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Unknown (DVD Details)

Unique ID Code: 0000153945
Added by: Ruthless Reject
Added on: 20/2/2013 01:53
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    Review for Unknown

    8 / 10

    After the success of the 2008 blockbuster ‘Taken’, which saw Liam Neeson obtain an image of mature action hero, it was no surprise that comparisons would be made between that and this above-average amnesia thriller. Although there are few similarities between the characters Neeson plays in both films, Unknown is more complex, and is surrounded by more mystery and intrigue, and a bit less action.

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    We’re with Neeson from the very first shot of Unknown. Gazing pensively out of a plane window, US bio-technologist Dr Martin Harris (Neeson), is travelling, accompanied by his wife Liz (January Jones), to a wintry Berlin, to attend and speak at a high-tech conference.

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    Arriving at their hotel, Liz goes to book in while Martin discovers his briefcase has been left behind at the airport. Leaping into another taxi, without so much as a by your leave, Harris tells the Bosnian immigrant driver, Gina (Diane Kruger), to ‘step-on it’. Taking a bad turn, the car careers out of control, and plunges into a river. Despite being able to free herself from the wreckage, Gina returns to rescue an unconscious Harris, but soon makes off once the emergency services are in attendance.

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    Harris comes round in a hospital bed, confused and with no recollection of anything other than his name and that he is married to Liz. The doctor informs him that he has been in a coma for four days, and no enquiries regarding a Dr Martin Harris have been made. After seeing a TV news story about the conference, and remembering he is supposed to be attending, he discharges himself, against the wishes of his doctor, and sets out to find his wife.

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    Returning to the hotel, Martin spots Liz, who fails to recognise him. Standing next to her is a man (Aiden Quinn) whose name tag reads ‘Dr Martin Harris’. Liz confirms this second man is her husband, and the pair seem puzzled by the unkempt babbling stranger stood before them. Hotel security is called, and Neeson’s Harris is escorted away. With no means to prove his identity, he finds himself ignored by disbelieving authorities, hunted by mysterious assassins, and aided by a couple of unlikely allies. Plunging headlong into a deadly mystery, Martin is forced to question his sanity, his identity, and discover just how far he is willing to go to uncover the truth.

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    Liam Neeson’s portrayal of Dr Martin Harris is outstanding. Although some people believe this genre to be beneath him, he is able to carry the film on his shoulders, and show he is still a bona fide leading man. Every emotion played out is detectable on his face, and in his gestures. Whether it be shock, confusion, bitterness, fear, paranoia, hopelessness, rage, guilt or remorse, you are drawn to the character. The interaction between Neeson, his co-stars, and the camera, strengthen his depiction of being Unknown.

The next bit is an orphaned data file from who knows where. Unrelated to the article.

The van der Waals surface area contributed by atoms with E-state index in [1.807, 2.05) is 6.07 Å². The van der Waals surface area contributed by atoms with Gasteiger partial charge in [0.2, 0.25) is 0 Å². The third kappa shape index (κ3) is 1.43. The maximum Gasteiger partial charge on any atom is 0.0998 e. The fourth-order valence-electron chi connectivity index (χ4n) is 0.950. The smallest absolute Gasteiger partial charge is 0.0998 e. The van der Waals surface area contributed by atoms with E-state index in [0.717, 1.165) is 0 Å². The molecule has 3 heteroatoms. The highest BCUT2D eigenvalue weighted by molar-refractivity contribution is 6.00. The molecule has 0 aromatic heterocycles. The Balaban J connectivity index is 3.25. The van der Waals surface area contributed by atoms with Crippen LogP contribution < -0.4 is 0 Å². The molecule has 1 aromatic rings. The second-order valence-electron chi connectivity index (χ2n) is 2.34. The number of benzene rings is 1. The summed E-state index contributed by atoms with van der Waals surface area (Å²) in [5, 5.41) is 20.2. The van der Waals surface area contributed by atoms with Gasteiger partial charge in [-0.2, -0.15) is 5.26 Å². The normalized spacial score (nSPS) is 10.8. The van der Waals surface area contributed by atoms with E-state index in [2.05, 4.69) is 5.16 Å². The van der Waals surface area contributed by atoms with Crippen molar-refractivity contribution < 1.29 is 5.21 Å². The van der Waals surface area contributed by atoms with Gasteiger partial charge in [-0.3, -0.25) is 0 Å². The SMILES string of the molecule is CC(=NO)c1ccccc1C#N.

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    The relationship between Harris and Gina, as they set out to prove his identity, is an unlikely one, which only intensifies as the storyline moves on. Having issues of her own, and not wanting to draw any unnecessary attention to herself, she is reluctant to assist Harris when he first approaches her, but as circumstances change, they are drawn closer together. Diane Kruger shows her talent as an actress in her role as Gina, and like Neeson, plays the character, and her emotions, superbly.

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    Bruno Ganz gives no sort of an Oscar-worthy performance as Ernst Jurgen, a veteran Stasi operative, turned downbeat private detective, who gets ahead of the game. Despite only having the three short scenes, Ganz steals the show in a deadly confrontation between Jurgen and Rodney Cole, the head of Martin’s department back in the States. Portrayed by Frank Langella, Cole’s late appearance adds yet a further twist to the ever-changing plot. However, January Jones and Aidan Quinn are both disappointing in their roles as Liz and the second Dr Martin Harris. Both give a very stiff performance, which leaves you wandering if they were last minute fill-ins.

    Director Jaume Collet-Serra, and writes Oliver Butcher and Stephen Cornwall, have produced a professional thriller. Featuring an intriguing and believable storyline, intense and high tension action scenes, speedy car chases around Berlin, and one remarkable performance that outshines the rest, Unknown ticks all the necessary boxes. The plot could have easily been something predictable and safe, and while it does contain the elements you would expect – a catalyst to get the story moving, a mystery that needs solving, thematic conflict and tension, bad guys to overcome, and finally a resolution – the twists and turns of the storyline kept me captivated and on the edge of my seat. You really don’t have a clue as to what is actually going on until very near to the end, and even then it’s hard to tell what will happen. Personally, I would have preferred the final twist to have occurred earlier, leaving Neeson more time to kick some serious action moves, but all in all the timing is superb.

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